HARRISBURG, Pa., May 29- Chevron Corp. has paid a reported $5 million to settle a lawsuit filed last year by the parents of a worker who was burnt to death in a gas well fire in western Pennsylvania. Local media reported the $5 million settlement, saying it had been approved by a judge in Allegheny County Court of Common Pleas in Pittsburgh earlier this month.» Read More
A former executive of Berkshire Hathaway subsidiary Forest River, who claims he "lost his job and had his reputation destroyed" because he followed Berkshire's Code of Business Conduct and Ethics, wants Warren Buffett to be questioned under oath in the case.
The Securities and Exchange Commission has agreed to pay $755,000 to settle a wrongful termination suit filed by a former staff lawyer at the agency who was abruptly fired in 2005 during an investigation into possible insider trading by Pequot Capital Management, a giant hedge fund, and its co-founder, Arthur J. Samberg.
Like any new employee, Jack Abramoff is trying to keep a low profile — or as low a profile as a cause célèbre disgraced lobbyist and convicted felon can keep when news cameramen keep staking out his new workplace. The NYT reports.
Frank DiPascali, Bernie Madoff's right-hand man, is free on bail Tuesday after months of incarceration.
BP deserves acknowledgement for the claims it has made to date to the Gulf of Mexico region and its residents and its agreement last week with the government to pay out some $20 billion, Ken Feinberg, BP escrow account administrator, told CNBC Monday.
The Justice Department says it has made the arrests since March, in a probe of mortgage fraud called Operation Stolen Dreams.
Despite all the bad headlines — the accusations of fraud, the talk of a big settlement, the risk, however remote, of criminal charges — there’s an inconvenient truth that’s been largely ignored: Most of Goldman’s big customers are not bolting. The NYT explains.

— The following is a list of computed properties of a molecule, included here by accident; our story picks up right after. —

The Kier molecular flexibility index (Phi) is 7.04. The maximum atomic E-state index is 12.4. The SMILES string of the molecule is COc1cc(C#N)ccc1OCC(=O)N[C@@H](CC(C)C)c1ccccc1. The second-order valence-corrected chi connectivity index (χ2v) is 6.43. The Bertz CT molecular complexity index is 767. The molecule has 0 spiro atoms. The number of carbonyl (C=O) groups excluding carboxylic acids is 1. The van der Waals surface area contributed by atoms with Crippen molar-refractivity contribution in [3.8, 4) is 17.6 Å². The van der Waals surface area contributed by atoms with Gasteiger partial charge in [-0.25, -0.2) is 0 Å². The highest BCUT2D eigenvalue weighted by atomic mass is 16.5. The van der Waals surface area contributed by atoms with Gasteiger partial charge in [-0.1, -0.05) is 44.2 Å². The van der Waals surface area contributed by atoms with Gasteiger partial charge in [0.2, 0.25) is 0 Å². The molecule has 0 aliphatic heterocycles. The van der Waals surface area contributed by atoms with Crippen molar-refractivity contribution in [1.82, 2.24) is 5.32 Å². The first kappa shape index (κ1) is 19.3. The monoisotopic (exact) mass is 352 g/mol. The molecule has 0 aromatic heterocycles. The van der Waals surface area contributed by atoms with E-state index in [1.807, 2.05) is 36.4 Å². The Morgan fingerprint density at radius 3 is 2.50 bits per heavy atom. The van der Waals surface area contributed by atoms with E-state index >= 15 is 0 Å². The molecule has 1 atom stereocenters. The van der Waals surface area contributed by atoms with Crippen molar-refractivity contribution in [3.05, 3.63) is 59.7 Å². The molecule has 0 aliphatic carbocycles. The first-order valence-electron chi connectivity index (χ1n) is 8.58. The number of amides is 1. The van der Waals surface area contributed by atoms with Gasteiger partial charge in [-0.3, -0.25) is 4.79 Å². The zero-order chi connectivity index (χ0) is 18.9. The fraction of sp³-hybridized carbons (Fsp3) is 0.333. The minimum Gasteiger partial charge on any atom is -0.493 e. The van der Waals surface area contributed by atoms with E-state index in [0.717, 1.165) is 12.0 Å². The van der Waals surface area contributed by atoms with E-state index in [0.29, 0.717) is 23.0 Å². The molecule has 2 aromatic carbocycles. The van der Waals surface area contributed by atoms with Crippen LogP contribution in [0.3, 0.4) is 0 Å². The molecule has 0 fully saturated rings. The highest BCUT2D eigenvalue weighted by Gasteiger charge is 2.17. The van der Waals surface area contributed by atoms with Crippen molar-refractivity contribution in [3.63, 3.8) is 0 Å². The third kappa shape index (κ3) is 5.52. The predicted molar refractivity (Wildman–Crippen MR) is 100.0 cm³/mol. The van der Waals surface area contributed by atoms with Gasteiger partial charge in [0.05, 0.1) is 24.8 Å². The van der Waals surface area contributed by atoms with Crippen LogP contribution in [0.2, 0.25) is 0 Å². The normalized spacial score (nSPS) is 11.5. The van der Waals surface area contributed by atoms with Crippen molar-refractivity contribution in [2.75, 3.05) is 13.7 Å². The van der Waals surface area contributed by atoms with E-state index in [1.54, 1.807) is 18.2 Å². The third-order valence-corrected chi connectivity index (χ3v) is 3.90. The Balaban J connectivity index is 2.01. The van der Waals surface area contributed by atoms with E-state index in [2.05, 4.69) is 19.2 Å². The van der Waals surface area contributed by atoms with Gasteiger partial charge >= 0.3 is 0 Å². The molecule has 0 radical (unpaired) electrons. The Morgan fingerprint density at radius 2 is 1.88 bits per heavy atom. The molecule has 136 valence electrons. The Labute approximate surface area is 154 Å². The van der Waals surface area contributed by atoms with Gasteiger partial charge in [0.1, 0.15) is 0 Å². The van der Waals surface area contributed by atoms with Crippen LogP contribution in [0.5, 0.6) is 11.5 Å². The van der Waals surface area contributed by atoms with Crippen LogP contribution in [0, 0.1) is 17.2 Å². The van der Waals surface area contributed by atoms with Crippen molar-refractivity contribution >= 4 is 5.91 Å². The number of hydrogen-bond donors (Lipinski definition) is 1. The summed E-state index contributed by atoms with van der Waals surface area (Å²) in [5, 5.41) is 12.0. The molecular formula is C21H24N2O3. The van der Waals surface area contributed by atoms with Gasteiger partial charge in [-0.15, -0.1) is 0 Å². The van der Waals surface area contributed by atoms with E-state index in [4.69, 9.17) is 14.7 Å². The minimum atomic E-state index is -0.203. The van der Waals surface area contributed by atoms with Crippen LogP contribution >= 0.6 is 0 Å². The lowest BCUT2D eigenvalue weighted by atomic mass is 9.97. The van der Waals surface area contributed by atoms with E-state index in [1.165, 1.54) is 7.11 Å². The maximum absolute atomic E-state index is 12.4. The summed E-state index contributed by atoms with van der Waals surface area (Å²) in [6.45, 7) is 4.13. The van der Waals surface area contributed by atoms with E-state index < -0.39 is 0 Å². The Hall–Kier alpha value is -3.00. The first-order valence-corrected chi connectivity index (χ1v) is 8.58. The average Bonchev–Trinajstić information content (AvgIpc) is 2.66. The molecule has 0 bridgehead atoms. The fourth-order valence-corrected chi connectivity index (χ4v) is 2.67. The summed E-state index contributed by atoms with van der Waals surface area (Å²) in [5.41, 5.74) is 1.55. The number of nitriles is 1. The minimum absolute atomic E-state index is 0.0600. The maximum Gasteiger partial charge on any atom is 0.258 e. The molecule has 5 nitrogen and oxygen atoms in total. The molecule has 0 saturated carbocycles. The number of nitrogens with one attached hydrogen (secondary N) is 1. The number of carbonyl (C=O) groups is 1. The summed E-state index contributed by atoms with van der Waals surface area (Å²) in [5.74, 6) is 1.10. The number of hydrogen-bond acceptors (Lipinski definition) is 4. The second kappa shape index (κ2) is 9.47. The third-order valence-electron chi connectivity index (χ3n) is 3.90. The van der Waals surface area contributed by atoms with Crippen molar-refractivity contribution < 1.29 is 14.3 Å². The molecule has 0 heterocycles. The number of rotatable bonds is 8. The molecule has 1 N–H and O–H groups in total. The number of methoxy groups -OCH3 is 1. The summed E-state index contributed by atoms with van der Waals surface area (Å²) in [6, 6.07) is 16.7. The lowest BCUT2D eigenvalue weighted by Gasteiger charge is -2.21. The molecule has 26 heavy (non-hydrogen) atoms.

Jeffrey Gundlach was at the top of his game last fall, managing over $70 billion in bond fund assets for his long-time employer, TCW.
About 6,000 claims in total have been filed against BP since its massive oil spill in the Gulf of Mexico.
Bernard Madoff, the author of the biggest Ponzi scheme in history, told inmates at the Butner prison where he is serving his 150 years jail sentence that his victims deserved what happened to them, because they were rich and greedy, according to an article in New York Magazine.
There’s something missing from today’s Financial Crisis Inquiry Commission hearing at The New School in New York.
As it investigates a suspected kickback scheme in New York’s pension system, the Securities and Exchange Commission has been pushing to bar Steven L. Rattner, a prominent financier and former adviser to the Obama administration on the auto industry, from working in the securities industry for up to three years, according to three people told of the discussions. The NYT explains.
Famed defense attorney Eddie Hayes may represent accused Ponzi Schemer/Investment Adviser Ken Starr.
Goldman Sachs may have found a way to compromise with the Securities and Exchange Commission that will allow both sides to declare victory.
Google has balked at requests from regulators to surrender Internet data and e-mails it collected from unsecured home wireless networks, saying it needed time to resolve legal issues. The NYT reports.
The Lehman Brothers bankruptcy estate has filed a lawsuit against JP Morgan Chase executives, including CEO and president Jaime Dimon, alleging that JP Morgan illegally siphoned billions of dollars from Lehman in its last days before the bank filed for bankruptcy.
Goldman Sachs is preparing to file a full-blown, point-by-point defense against the fraud allegations filed by the SEC, people familiar with the matter told CNBC.com.
Nine memory chip makers, including Samsung Electronics, Infineon and Hynix Semiconductor, are set to be fined by EU regulators this week on charges of illegally fixing prices.
News on Thursday that New York State prosecutors are examining whether eight banks hoodwinked credit ratings agencies opened yet another front in what is fast becoming the legal battle of a decade for the big names of finance. The New York Times explains.
Shares of Moody’s fell sharply on Monday after it disclosed that the Securities and Exchange Commission had warned that it might sue the firm for making “false and misleading” statements as part of its application as a ratings organization.